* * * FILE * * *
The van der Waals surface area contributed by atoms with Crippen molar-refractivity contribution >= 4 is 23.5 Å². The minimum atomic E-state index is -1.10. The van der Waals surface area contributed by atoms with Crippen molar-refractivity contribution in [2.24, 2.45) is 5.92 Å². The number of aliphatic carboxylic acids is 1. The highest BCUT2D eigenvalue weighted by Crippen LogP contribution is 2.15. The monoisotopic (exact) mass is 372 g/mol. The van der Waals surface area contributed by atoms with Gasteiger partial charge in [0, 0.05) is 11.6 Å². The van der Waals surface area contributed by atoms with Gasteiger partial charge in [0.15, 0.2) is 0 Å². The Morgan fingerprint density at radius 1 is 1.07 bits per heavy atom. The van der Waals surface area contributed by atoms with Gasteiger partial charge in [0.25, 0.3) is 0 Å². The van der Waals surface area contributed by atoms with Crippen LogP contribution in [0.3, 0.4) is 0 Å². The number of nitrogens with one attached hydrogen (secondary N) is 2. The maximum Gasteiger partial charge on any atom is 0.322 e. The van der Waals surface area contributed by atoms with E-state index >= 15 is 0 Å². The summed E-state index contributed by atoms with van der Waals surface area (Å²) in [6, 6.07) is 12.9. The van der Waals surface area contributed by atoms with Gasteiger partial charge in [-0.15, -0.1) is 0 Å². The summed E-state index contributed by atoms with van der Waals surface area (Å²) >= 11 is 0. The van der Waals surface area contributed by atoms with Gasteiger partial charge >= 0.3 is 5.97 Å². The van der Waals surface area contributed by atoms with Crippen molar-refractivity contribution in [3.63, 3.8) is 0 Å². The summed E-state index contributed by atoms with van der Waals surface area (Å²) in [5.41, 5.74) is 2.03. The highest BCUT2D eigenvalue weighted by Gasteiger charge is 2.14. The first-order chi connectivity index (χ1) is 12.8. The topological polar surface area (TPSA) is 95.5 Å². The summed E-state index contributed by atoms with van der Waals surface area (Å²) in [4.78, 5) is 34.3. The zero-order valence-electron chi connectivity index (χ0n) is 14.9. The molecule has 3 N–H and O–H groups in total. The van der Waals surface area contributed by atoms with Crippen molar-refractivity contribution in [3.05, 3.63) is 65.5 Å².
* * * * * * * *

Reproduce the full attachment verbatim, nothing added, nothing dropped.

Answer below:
The van der Waals surface area contributed by atoms with Crippen molar-refractivity contribution >= 4 is 23.5 Å². The minimum atomic E-state index is -1.10. The van der Waals surface area contributed by atoms with Crippen molar-refractivity contribution in [2.24, 2.45) is 5.92 Å². The number of aliphatic carboxylic acids is 1. The highest BCUT2D eigenvalue weighted by Crippen LogP contribution is 2.15. The monoisotopic (exact) mass is 372 g/mol. The van der Waals surface area contributed by atoms with Gasteiger partial charge in [0, 0.05) is 11.6 Å². The van der Waals surface area contributed by atoms with Gasteiger partial charge in [0.15, 0.2) is 0 Å². The Morgan fingerprint density at radius 1 is 1.07 bits per heavy atom. The van der Waals surface area contributed by atoms with Gasteiger partial charge in [0.25, 0.3) is 0 Å². The van der Waals surface area contributed by atoms with Crippen LogP contribution in [0.3, 0.4) is 0 Å². The number of nitrogens with one attached hydrogen (secondary N) is 2. The maximum Gasteiger partial charge on any atom is 0.322 e. The van der Waals surface area contributed by atoms with E-state index >= 15 is 0 Å². The summed E-state index contributed by atoms with van der Waals surface area (Å²) in [6, 6.07) is 12.9. The van der Waals surface area contributed by atoms with Gasteiger partial charge in [-0.15, -0.1) is 0 Å². The summed E-state index contributed by atoms with van der Waals surface area (Å²) >= 11 is 0. The van der Waals surface area contributed by atoms with Gasteiger partial charge >= 0.3 is 5.97 Å². The van der Waals surface area contributed by atoms with Crippen molar-refractivity contribution in [3.63, 3.8) is 0 Å². The summed E-state index contributed by atoms with van der Waals surface area (Å²) in [5.41, 5.74) is 2.03. The highest BCUT2D eigenvalue weighted by Gasteiger charge is 2.14. The first-order chi connectivity index (χ1) is 12.8. The topological polar surface area (TPSA) is 95.5 Å². The summed E-state index contributed by atoms with van der Waals surface area (Å²) in [4.78, 5) is 34.3. The zero-order valence-electron chi connectivity index (χ0n) is 14.9. The molecule has 3 N–H and O–H groups in total. The van der Waals surface area contributed by atoms with Crippen molar-refractivity contribution in [3.05, 3.63) is 65.5 Å².